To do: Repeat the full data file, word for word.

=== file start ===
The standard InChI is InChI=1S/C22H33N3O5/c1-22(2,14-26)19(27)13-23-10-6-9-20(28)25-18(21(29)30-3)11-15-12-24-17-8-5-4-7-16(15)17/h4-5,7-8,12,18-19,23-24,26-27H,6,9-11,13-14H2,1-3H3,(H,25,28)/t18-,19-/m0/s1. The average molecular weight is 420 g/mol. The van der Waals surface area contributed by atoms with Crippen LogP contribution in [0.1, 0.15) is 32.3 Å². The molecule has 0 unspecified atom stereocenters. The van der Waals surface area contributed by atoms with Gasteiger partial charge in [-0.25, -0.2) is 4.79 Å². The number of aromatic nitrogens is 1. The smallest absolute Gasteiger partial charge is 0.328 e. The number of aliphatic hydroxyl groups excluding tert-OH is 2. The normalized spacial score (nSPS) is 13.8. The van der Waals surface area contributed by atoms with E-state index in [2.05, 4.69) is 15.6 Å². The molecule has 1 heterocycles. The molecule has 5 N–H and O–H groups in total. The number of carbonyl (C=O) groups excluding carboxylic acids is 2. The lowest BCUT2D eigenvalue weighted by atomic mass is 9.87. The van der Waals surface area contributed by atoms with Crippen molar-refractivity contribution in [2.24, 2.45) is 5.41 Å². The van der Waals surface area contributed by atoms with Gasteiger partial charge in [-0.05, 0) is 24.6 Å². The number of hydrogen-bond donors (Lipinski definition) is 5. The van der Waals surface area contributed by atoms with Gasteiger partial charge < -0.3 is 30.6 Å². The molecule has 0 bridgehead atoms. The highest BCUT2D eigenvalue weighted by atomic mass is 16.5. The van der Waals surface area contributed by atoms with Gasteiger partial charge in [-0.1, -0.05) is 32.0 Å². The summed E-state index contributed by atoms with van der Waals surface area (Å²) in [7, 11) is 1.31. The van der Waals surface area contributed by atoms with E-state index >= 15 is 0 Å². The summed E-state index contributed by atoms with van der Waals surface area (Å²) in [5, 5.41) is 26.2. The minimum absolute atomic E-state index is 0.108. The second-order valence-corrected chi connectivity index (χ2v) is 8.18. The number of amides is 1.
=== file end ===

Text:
The standard InChI is InChI=1S/C22H33N3O5/c1-22(2,14-26)19(27)13-23-10-6-9-20(28)25-18(21(29)30-3)11-15-12-24-17-8-5-4-7-16(15)17/h4-5,7-8,12,18-19,23-24,26-27H,6,9-11,13-14H2,1-3H3,(H,25,28)/t18-,19-/m0/s1. The average molecular weight is 420 g/mol. The van der Waals surface area contributed by atoms with Crippen LogP contribution in [0.1, 0.15) is 32.3 Å². The molecule has 0 unspecified atom stereocenters. The van der Waals surface area contributed by atoms with Gasteiger partial charge in [-0.25, -0.2) is 4.79 Å². The number of aromatic nitrogens is 1. The smallest absolute Gasteiger partial charge is 0.328 e. The number of aliphatic hydroxyl groups excluding tert-OH is 2. The normalized spacial score (nSPS) is 13.8. The van der Waals surface area contributed by atoms with E-state index in [2.05, 4.69) is 15.6 Å². The molecule has 1 heterocycles. The molecule has 5 N–H and O–H groups in total. The number of carbonyl (C=O) groups excluding carboxylic acids is 2. The lowest BCUT2D eigenvalue weighted by atomic mass is 9.87. The van der Waals surface area contributed by atoms with Crippen molar-refractivity contribution in [2.24, 2.45) is 5.41 Å². The van der Waals surface area contributed by atoms with Gasteiger partial charge in [-0.05, 0) is 24.6 Å². The number of hydrogen-bond donors (Lipinski definition) is 5. The van der Waals surface area contributed by atoms with Gasteiger partial charge < -0.3 is 30.6 Å². The molecule has 0 bridgehead atoms. The highest BCUT2D eigenvalue weighted by atomic mass is 16.5. The van der Waals surface area contributed by atoms with Gasteiger partial charge in [-0.1, -0.05) is 32.0 Å². The summed E-state index contributed by atoms with van der Waals surface area (Å²) in [7, 11) is 1.31. The van der Waals surface area contributed by atoms with E-state index >= 15 is 0 Å². The summed E-state index contributed by atoms with van der Waals surface area (Å²) in [5, 5.41) is 26.2. The minimum absolute atomic E-state index is 0.108. The second-order valence-corrected chi connectivity index (χ2v) is 8.18. The number of amides is 1.